Players thought they had seen everything when it came to peripheral-based rhythm games, including dance mats, drum machines, guitars, keyboards, maracas, microphones and even turntables. The one thing they had in common, though, was the fact that most were representative of real instruments that were used to make the music. Just when it looked like gamers are done with peripheral-based rhythm games, Majesco and HB Studios present NBA Baller Beats to buck the trend. The instrument of choice is even more unusual: a regulation NBA basketball.
The core gameplay is standard rhythm game fare, with icons coming down the familiar note highway, which is split up into two sections. In the middle of the highway stands a hit bar, and the rest of the highway gives you scoring zones so you can see how many points the note is worth when you hit it. Scores are multiplied when you hit the notes consecutively without missing, and the score is translated into a star grade for your performance.
In lieu of a plastic instrument or a regular controller is a basketball. Each of the vertical lanes represents either your left or right hand, and the accuracy of the note hit is dependent on when the basketball makes contact with the ground. To break up the monotony of rhythmic dribbling, you also have to perform moves that are worth big points and can significantly increase the multiplier. There are several different moves that span three difficulty levels; some are as easy as a pump fake or side pass, but others are much harder to execute, like a behind-the-back crossover or a flow dribble.
There are two things that will work against you in regards to having fun with the game. The first is your initial skill with a basketball. The game is both a rhythm game and a teaching tool for those who want to improve in the art of dribbling. Unless you already possess a decent amount of skill with a basketball, even something as simple as dribbling with your off-hand can be frustrating. Get that done, and you'll find that the flashy moves will require practice for a long time. While there is a ball school mode to help you learn the basics, it doesn't do a very good job of teaching you how to perform things like a between-the-legs crossover since you only get one diagram picture. Casual players or those who have no interest in learning anything beyond simple dribbling will find it frustrating that they can't get out of the easy songs in rookie difficulty.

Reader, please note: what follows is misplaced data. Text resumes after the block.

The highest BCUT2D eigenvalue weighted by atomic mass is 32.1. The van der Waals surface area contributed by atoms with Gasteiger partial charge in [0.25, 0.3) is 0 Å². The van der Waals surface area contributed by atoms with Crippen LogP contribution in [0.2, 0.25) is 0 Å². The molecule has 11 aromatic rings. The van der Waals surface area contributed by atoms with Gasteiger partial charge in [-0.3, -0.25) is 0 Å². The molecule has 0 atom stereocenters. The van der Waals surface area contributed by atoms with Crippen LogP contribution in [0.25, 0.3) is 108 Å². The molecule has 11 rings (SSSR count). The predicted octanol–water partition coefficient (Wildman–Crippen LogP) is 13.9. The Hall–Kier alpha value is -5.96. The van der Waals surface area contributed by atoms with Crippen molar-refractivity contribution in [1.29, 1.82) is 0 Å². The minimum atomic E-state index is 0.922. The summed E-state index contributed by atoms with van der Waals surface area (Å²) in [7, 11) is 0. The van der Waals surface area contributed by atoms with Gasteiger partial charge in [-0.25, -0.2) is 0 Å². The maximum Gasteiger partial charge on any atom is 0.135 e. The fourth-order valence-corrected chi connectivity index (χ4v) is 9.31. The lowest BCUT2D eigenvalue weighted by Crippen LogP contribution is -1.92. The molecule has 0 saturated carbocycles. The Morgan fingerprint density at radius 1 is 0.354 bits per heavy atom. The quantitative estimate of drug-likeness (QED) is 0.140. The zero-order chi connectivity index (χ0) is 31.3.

The other item working against the game is the requirements needed to make the game work. Owners of the Kinect may be used to clearing out some room to make the experience worthwhile, and those who pick up this game will certainly need a little more room on all sides so that the camera catches you. Since you're bouncing an actual basketball, you'll need a hard surface to get some good bounce from the ball. Even though you can bounce it on carpet, no one does such a thing. Also, it is best if you make sure breakables are out of the way since one errant pass or slip can cause unnecessary damage. With all of those issues, apartments and cramped living rooms are certainly out of the question. The most suitable places seem to be garages with high ceilings, driveways or backyards with cement — so long as you have access to a power strip and have room for a sizeable TV and Xbox 360 with Kinect. It is a severely limiting set of requirements, and those who don't plan on making this setup permanent will grow weary of the setup required before reaching the game's main menu.